He swallows his laugh with a cough, but her glare tells him he isn't hiding anything. Three brusque steps later and said toddler is shoved into his arms with all the careful grace of a loving-but-pissed mother, and he doesn't have enough time to get his hair out of the way before he finds it between the paint-coated, chubby little fingers of a still grinning one-year-old.
"Oye!" he hollers, but the brat doesn't so much as flinch, only tugs at the dark fistful of hair he's already got, now coated with yellow. A glance at his wife tells him she considers it just retribution, although how it was his fault to begin with he won't even try to question.
"Ya happy now?" he asks instead, and tries to hold the kicking brat away before he get some fingerprints to match his wife's.
She smiles a little then, and some of the tiredness is chased away from her eyes, and the growl halts on his tongue. She runs a hand through her hair, leaving yellow streaks in the blue strands, but he doesn't point it out.
The kid babbles something incoherent, tiny hands still buried in his hair, and Gajeel shifts in his seat until the small shape is sitting upright between his knees. His son claps his hands, and the motion tugs at his hair, but he doesn't remove it from the boy's grasp.
He doesn't glance up at his wife as he sets about tinkering with the small metal train-set he's made from scratch, gently nudging small, eager fingers away from sharp edges when they get too close. She stays for a moment, watching them, and her can feel her exhaustion stretching along the bond, the tension in her shoulders tight like a strung wire.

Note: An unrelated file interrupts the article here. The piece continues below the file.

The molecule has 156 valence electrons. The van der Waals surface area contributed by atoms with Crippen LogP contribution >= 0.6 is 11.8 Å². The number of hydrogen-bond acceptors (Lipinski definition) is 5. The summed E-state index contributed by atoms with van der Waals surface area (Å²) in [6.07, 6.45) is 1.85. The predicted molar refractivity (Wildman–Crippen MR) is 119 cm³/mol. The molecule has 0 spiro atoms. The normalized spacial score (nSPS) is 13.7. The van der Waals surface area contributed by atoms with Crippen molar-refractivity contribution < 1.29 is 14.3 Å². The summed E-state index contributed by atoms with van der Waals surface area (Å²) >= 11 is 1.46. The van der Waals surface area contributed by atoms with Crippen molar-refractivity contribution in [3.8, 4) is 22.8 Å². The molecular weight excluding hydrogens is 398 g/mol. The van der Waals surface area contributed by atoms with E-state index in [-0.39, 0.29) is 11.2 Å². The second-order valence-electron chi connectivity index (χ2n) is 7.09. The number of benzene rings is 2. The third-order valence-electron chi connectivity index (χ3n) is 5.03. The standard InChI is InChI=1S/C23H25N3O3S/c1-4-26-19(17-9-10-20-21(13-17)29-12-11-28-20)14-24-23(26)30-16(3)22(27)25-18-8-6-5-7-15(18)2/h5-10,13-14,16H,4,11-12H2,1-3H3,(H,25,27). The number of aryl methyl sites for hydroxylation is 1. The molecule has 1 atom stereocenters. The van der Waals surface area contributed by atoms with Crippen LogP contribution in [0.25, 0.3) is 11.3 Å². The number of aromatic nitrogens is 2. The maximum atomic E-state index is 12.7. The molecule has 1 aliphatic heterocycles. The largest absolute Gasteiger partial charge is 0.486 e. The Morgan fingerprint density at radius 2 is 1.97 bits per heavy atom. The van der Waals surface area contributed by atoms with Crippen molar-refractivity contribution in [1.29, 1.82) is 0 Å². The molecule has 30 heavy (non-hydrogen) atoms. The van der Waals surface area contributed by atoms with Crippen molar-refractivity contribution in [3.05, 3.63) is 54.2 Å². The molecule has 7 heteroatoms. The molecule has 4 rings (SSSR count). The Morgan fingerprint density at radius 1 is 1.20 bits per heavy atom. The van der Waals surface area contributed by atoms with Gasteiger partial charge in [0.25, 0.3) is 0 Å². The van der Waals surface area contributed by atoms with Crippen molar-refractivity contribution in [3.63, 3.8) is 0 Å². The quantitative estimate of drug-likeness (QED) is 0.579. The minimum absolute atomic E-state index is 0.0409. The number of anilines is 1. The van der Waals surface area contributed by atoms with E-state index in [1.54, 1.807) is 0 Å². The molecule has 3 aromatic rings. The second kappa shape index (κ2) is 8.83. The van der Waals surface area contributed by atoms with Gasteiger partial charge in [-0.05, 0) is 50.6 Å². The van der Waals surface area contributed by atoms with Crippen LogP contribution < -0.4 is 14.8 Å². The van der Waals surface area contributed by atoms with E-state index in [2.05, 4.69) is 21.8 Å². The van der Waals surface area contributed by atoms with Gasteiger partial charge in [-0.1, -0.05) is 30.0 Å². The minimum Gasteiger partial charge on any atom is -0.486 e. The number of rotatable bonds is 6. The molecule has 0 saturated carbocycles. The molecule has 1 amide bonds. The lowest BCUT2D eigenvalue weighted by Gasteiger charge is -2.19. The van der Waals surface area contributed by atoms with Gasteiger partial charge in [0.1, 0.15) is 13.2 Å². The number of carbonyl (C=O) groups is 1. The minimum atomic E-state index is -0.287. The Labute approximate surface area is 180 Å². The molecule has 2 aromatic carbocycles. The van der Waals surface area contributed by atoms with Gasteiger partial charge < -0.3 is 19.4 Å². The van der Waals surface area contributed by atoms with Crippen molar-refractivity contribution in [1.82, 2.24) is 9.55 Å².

"I'll get him cleaned up, after," he says gruffly, eyes still on the toys in front of him, and the small, gurgling creature trying to make a grab for them at every opportunity.
She doesn't say anything about sharp edges – doesn't, because she knows him, trusts him, but she also knows her son and the kid is like a magnet for trouble. He hears her inhale, and the following release takes some of the tension with it.
"Okay," she says, the word soft, but there is a gratefulness there that makes him vow to take the baby off her hands more often.
Light footsteps reach his ears, though they're heavier now than usual, and her breath tickles his ear before she presses her lips to his brow. "Thank you." She runs a hand over the soft fuzz on her son's head, and then she's drawing away, her tiredness evident in the lines of her shoulders, the curve of her back.
She's almost at the door when he casts a glance her way, his hands closing around the baby's to keep them still as he finally takes his gaze off his son. "I'm gonna take a shower later," he says, simply.
She stops, and he feels her amusement as it curls along the bond. "That an invitation?"
The baby gurgles something particularly unintelligible, and Gajeel smirks. "Gotta get that paint off yer face."
She smiles, and smooths a yellow-flecked hand over the swell of her stomach, and when she moves away it's with footsteps lighter than before.